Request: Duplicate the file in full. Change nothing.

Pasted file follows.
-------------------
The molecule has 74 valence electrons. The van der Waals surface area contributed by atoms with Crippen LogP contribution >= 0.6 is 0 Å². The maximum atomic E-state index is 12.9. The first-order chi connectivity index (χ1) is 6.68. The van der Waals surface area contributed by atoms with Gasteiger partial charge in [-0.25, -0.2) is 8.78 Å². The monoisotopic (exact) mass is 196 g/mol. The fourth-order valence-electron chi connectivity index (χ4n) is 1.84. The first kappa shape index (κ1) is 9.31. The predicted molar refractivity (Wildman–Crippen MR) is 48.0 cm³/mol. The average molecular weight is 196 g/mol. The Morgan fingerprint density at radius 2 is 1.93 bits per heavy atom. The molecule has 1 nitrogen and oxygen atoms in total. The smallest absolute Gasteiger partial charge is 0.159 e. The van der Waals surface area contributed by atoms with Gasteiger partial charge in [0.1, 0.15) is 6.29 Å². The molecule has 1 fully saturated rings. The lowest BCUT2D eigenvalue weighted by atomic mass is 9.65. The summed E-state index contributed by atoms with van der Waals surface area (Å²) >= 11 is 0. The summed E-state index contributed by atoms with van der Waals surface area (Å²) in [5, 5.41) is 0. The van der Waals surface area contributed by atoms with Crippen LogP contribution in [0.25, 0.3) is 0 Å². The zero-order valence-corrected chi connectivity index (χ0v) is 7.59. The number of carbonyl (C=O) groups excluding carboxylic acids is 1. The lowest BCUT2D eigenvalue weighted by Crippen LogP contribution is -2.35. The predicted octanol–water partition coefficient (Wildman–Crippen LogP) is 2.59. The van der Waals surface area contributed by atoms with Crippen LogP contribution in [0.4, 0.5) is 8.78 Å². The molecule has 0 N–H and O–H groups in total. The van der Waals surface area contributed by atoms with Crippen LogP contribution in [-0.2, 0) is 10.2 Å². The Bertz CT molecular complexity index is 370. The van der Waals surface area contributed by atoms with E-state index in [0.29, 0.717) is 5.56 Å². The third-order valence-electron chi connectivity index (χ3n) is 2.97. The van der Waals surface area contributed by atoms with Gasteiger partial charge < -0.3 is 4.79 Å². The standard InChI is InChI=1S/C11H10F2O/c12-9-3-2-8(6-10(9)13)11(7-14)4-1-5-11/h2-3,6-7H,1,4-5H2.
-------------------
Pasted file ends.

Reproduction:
The molecule has 74 valence electrons. The van der Waals surface area contributed by atoms with Crippen LogP contribution >= 0.6 is 0 Å². The maximum atomic E-state index is 12.9. The first-order chi connectivity index (χ1) is 6.68. The van der Waals surface area contributed by atoms with Gasteiger partial charge in [-0.25, -0.2) is 8.78 Å². The monoisotopic (exact) mass is 196 g/mol. The fourth-order valence-electron chi connectivity index (χ4n) is 1.84. The first kappa shape index (κ1) is 9.31. The predicted molar refractivity (Wildman–Crippen MR) is 48.0 cm³/mol. The average molecular weight is 196 g/mol. The Morgan fingerprint density at radius 2 is 1.93 bits per heavy atom. The molecule has 1 nitrogen and oxygen atoms in total. The smallest absolute Gasteiger partial charge is 0.159 e. The van der Waals surface area contributed by atoms with Gasteiger partial charge in [0.1, 0.15) is 6.29 Å². The molecule has 1 fully saturated rings. The lowest BCUT2D eigenvalue weighted by atomic mass is 9.65. The summed E-state index contributed by atoms with van der Waals surface area (Å²) >= 11 is 0. The summed E-state index contributed by atoms with van der Waals surface area (Å²) in [5, 5.41) is 0. The van der Waals surface area contributed by atoms with Crippen LogP contribution in [0.25, 0.3) is 0 Å². The zero-order valence-corrected chi connectivity index (χ0v) is 7.59. The number of carbonyl (C=O) groups excluding carboxylic acids is 1. The lowest BCUT2D eigenvalue weighted by Crippen LogP contribution is -2.35. The predicted octanol–water partition coefficient (Wildman–Crippen LogP) is 2.59. The van der Waals surface area contributed by atoms with Crippen LogP contribution in [0.4, 0.5) is 8.78 Å². The molecule has 0 N–H and O–H groups in total. The van der Waals surface area contributed by atoms with Crippen LogP contribution in [-0.2, 0) is 10.2 Å². The Bertz CT molecular complexity index is 370. The van der Waals surface area contributed by atoms with E-state index in [0.29, 0.717) is 5.56 Å². The third-order valence-electron chi connectivity index (χ3n) is 2.97. The van der Waals surface area contributed by atoms with Gasteiger partial charge < -0.3 is 4.79 Å². The standard InChI is InChI=1S/C11H10F2O/c12-9-3-2-8(6-10(9)13)11(7-14)4-1-5-11/h2-3,6-7H,1,4-5H2.